Let $A_n$ be an increasing sequence of open subsets of the sphere $S^2$ such that the union is connected (hence also path-connected). Does this imply that at least one $A_n$ is connected?

The strategy should be that the image of a continuous path between two points is compact and hence contained in some $A_n$. But this is not exactly what one needs. Trying to argue by contradiction, one could fix $x_0\in A_0$ and assume that there are $x_n\in A_n$ which cannot be connected to $x_0$ by a path in $A_n$. Using the compactness of $S^2$ one gets a limit $z$ of some subsequence. If $z$ were in some $A_k$, one could find a path-connected neighbourhood $U$ of $z$ contained in $A_k$. Morevoer, a path from $x_0$ to $z$ is contained in some $A_m$ for $m\ge k$ such that $x_m\in U$. Then one can concatenate the path from $x_0$ to $z$ with a path in $U\subseteq A_m$ from $z$ to $x_m$ to get a path in $A_m$ from $x_0$ to $x_m$. However, the limit point $z$ need not be in the union, so that the argument fails.

I could imagine a homology argument like $H_0(\bigcup A_n)$ is the colimit in the category of abelian groups of $H_0(A_n)$ and if the former in $\mathbb Z$ also one of the $H_0(A_n)$ has to be $\mathbb Z$. Without further details this is just hand waving and not at all a proof. Anyway, the equivalence between path-connectedness and $H_0(A)=\mathbb Z$ is not very deep, and one should be able to transform a homological proof into an elementary one.

On the other hand, homology theory might suggest that some hypothesis -- perhaps $H_1(A_n)=0$? -- might be missing. If this is so, then a translation into an elementary proof would be tricky.

  • 1
    $\begingroup$ Sorry, in the title the requirement of open subsets was stated, it got lost in the body of the question. $\endgroup$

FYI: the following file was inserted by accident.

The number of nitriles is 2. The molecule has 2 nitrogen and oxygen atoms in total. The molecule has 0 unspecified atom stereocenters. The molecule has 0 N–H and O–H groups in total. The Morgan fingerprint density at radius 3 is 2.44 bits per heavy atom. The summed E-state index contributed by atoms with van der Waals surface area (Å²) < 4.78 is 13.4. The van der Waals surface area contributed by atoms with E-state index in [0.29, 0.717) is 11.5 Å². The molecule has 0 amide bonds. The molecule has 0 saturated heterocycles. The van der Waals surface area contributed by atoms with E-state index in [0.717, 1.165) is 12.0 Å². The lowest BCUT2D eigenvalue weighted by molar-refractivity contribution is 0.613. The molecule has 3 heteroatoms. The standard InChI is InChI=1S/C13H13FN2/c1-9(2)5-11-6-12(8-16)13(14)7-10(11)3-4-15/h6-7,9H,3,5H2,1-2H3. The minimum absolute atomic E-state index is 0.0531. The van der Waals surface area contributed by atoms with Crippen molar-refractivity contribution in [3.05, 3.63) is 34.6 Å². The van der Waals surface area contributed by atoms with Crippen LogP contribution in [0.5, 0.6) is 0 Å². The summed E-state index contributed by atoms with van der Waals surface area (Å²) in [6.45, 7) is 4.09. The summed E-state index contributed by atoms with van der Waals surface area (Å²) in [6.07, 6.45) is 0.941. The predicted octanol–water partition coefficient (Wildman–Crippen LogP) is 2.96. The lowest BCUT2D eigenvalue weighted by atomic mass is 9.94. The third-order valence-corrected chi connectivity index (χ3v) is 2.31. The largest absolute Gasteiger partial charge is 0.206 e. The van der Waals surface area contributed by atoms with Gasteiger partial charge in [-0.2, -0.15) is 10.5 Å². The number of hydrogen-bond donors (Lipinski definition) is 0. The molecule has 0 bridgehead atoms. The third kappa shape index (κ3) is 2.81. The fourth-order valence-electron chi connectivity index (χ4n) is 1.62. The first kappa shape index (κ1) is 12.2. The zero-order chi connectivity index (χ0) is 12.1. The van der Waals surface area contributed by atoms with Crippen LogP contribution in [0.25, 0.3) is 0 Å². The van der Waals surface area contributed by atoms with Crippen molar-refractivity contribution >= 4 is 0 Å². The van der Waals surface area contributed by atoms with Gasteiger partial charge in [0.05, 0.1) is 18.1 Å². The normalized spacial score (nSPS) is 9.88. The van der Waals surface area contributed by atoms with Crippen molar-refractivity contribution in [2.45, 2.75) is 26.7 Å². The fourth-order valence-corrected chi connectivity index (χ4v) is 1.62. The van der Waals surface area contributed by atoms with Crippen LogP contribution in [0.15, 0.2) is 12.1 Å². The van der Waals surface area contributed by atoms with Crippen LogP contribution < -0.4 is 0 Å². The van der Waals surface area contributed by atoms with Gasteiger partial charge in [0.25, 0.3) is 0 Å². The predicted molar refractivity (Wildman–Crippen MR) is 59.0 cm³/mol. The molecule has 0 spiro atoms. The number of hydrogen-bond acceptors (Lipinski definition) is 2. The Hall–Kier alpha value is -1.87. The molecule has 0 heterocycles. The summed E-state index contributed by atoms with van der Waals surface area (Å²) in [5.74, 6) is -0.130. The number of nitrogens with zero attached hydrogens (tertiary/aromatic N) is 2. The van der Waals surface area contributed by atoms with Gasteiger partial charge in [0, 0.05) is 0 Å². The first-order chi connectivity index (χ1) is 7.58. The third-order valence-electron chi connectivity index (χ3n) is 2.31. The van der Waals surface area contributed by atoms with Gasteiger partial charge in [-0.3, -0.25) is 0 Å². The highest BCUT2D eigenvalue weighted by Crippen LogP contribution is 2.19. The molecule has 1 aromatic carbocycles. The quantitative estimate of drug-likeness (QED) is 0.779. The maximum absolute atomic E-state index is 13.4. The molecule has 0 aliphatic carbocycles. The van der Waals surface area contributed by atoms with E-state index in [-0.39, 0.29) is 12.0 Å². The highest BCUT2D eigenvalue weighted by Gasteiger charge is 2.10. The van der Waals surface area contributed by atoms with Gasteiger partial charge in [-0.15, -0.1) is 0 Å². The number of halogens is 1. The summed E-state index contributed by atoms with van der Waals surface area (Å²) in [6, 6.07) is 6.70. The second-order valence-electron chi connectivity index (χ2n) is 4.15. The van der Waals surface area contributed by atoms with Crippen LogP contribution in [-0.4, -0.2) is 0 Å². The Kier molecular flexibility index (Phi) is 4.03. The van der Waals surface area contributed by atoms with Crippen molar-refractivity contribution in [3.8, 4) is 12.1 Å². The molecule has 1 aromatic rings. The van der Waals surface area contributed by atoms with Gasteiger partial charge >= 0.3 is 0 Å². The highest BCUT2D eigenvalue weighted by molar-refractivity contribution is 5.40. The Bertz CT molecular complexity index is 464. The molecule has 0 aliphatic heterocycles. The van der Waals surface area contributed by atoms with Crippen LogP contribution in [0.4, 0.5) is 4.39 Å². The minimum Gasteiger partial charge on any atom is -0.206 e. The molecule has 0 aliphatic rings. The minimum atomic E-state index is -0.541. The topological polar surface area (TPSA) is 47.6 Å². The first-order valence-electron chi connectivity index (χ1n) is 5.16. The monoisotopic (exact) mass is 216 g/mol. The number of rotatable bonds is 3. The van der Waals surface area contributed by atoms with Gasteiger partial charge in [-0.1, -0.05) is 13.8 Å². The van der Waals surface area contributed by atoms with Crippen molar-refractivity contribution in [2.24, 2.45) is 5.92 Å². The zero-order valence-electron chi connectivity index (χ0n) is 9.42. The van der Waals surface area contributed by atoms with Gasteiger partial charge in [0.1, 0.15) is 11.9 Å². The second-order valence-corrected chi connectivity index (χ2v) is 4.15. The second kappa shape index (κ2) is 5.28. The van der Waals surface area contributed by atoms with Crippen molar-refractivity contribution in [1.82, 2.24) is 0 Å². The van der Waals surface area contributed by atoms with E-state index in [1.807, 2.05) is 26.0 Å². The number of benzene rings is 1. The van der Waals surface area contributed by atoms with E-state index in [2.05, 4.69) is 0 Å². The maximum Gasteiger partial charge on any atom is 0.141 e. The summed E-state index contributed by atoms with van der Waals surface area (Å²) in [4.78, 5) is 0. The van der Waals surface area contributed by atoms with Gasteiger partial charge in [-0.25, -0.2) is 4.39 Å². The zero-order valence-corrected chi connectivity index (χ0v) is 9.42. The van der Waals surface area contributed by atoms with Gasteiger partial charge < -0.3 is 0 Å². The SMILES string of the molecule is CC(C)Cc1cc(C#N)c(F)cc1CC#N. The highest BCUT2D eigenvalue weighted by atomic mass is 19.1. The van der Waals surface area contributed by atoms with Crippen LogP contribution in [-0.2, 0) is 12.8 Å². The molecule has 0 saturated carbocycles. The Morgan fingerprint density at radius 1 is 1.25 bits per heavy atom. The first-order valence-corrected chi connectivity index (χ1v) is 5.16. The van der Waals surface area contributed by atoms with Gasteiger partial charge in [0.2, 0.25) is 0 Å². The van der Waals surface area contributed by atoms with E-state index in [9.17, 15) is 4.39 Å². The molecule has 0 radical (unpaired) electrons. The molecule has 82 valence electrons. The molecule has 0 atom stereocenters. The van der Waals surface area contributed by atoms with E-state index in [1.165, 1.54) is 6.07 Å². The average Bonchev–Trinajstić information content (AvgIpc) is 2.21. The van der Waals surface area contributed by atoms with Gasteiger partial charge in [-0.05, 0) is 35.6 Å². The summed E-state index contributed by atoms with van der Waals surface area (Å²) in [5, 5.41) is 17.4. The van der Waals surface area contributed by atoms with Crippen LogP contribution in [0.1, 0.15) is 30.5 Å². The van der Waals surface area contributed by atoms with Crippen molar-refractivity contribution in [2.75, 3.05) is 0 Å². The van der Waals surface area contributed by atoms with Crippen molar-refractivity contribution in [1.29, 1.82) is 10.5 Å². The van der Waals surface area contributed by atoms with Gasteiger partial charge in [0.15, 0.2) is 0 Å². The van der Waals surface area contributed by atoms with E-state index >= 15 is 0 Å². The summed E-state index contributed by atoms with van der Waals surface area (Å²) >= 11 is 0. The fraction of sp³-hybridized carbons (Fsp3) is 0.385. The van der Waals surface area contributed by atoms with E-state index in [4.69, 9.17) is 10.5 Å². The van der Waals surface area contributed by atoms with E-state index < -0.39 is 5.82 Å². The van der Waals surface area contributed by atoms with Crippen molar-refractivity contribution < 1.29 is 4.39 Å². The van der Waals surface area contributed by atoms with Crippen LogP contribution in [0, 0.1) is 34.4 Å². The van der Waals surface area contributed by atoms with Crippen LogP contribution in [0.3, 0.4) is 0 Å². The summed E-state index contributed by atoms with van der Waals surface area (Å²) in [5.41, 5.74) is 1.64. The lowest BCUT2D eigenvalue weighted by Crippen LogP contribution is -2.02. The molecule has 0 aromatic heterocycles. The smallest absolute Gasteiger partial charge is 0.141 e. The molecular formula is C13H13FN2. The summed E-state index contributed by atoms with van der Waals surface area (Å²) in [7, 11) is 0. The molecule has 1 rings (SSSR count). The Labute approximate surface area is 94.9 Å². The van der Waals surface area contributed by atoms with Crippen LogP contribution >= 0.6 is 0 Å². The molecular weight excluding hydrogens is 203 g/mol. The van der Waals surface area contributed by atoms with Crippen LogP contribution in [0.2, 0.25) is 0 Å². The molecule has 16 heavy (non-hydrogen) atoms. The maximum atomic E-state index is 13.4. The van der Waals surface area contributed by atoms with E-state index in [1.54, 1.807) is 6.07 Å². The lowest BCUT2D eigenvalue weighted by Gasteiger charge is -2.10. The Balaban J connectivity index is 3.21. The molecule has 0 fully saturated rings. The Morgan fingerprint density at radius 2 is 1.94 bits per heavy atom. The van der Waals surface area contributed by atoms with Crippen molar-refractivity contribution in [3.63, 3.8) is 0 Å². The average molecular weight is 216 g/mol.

– Jochen
    May 23, 2021 at 11:39

1 Answer 1


For simplicity, here's a counterexample in $\mathbb{R}$ instead of $S^2$:

$$A_n=(0,n)\cup (n+{1\over 3}, n+{2\over 3}).$$ Each $A_n$ is open and disconnected and contained in $A_{n+1}$, but $\bigcup A_n=(0,\infty)$ is connected. Intuitively, the $A_n$s are not disconnected in the same way.

To move this from $\mathbb{R}$ to $S^2$, simply work with open discs or squares instead of open intervals. For instance, let $h:\mathbb{R}^2\rightarrow S^2$ be the usual embedding missing a single point (or just any embedding at all), let $U_n=(0,n)^2\cup (n+{1\over 3}, n+{2\over 3})^2$, and let $A_n=h[U_n]$.

That said, here's a simple positive result:

Fix a topological space $\mathcal{X}$, and suppose we have sets $A_n,U_n,V_n$ (for $n\in\mathbb{N}$) such that:

  • The sequence $(A_n)_{n\in\mathbb{N}}$ is increasing.

  • Each $U_n$ and $V_n$ is nonempty and open, and $U_n\cap V_n=\emptyset$.

  • $U_n\cap A_n\not=\emptyset$ and $V_n\cap A_n\not=\emptyset$.

  • $U_n\cup V_n\supseteq A_n$.

  • $U_n\subseteq U_{n+1}$ and $V_n\subseteq V_{n+1}$.

Then $\bigcup_{n\in\mathbb{N}}A_n$ is disconnected. (Proof: consider $\bigcup_{n\in\mathbb{N}}U_n$ and $\bigcup_{n\in\mathbb{N}}V_n$.) Note that this does not require the $A_n$s to be open.

So in fact the issue above is the only possible obstacle: if we have a "uniform method" for disconnecting the $A_n$s, then their union is disconnected.

(What if we just demand $U_n\cap A_n\subseteq U_{n+1}\cap A_{n+1}$ and $V_n\cap A_n\subseteq V_{n+1}\cap A_{n+1}$ instead of $U_n\subseteq U_{n+1}$ and $V_n\subseteq V_{n+1}$? Well, if we require the $A_n$s to be open we're fine: just replace $U_n,V_n$ by $U_n\cap A_n, V_n\cap A_n$ and apply the result above. If we don't add this requirement, though, we need not be able to "extend disconnections" in the obvious way! For instance, working in $\mathbb{R}$ let $A_n=\{{z\over 3^n}: z\in\mathbb{Z}\}$, $U_n=\{({2z\over 3^n}-{1\over 10^n}, {2z\over 3^n}+{1\over 10^n}): z\in\mathbb{Z}\}$, and $V_n=\{({2z+1\over 3^n}-{1\over 10^n}, {2z+1\over 3^n}+{1\over 10^n}): z\in\mathbb{Z}\}$. So here's an interesting follow-up question: under the weaker "increasing modulo $A_n$s" assumption, and not assuming that the $A_n$s are open, can we get a connected union? Note that the example two sentences prior does not give a connected union.)

  • $\begingroup$ But the sequence is not increasing. $\endgroup$
    – Jochen
    May 23, 2021 at 11:40
  • $\begingroup$ @Jochen Yes it is. We have $A_{n+1}\supseteq A_n$ since $(n+{1\over 3}, n+{2\over 3})\subseteq (0, n+1)= A_{n+1}$. $\endgroup$ May 23, 2021 at 11:41
  • $\begingroup$ Indeed, it is increasing. $\endgroup$
    – Jochen
    May 23, 2021 at 11:42
  • $\begingroup$ @Jochen So it is a counterexample to the claim in your question (once we move things from $\mathbb{R}$ to $S^2$ appropriately). $\endgroup$ May 23, 2021 at 11:43
  • $\begingroup$ Yes, this is a very simple counterexample. Thanks. $\endgroup$
    – Jochen
    May 23, 2021 at 11:48

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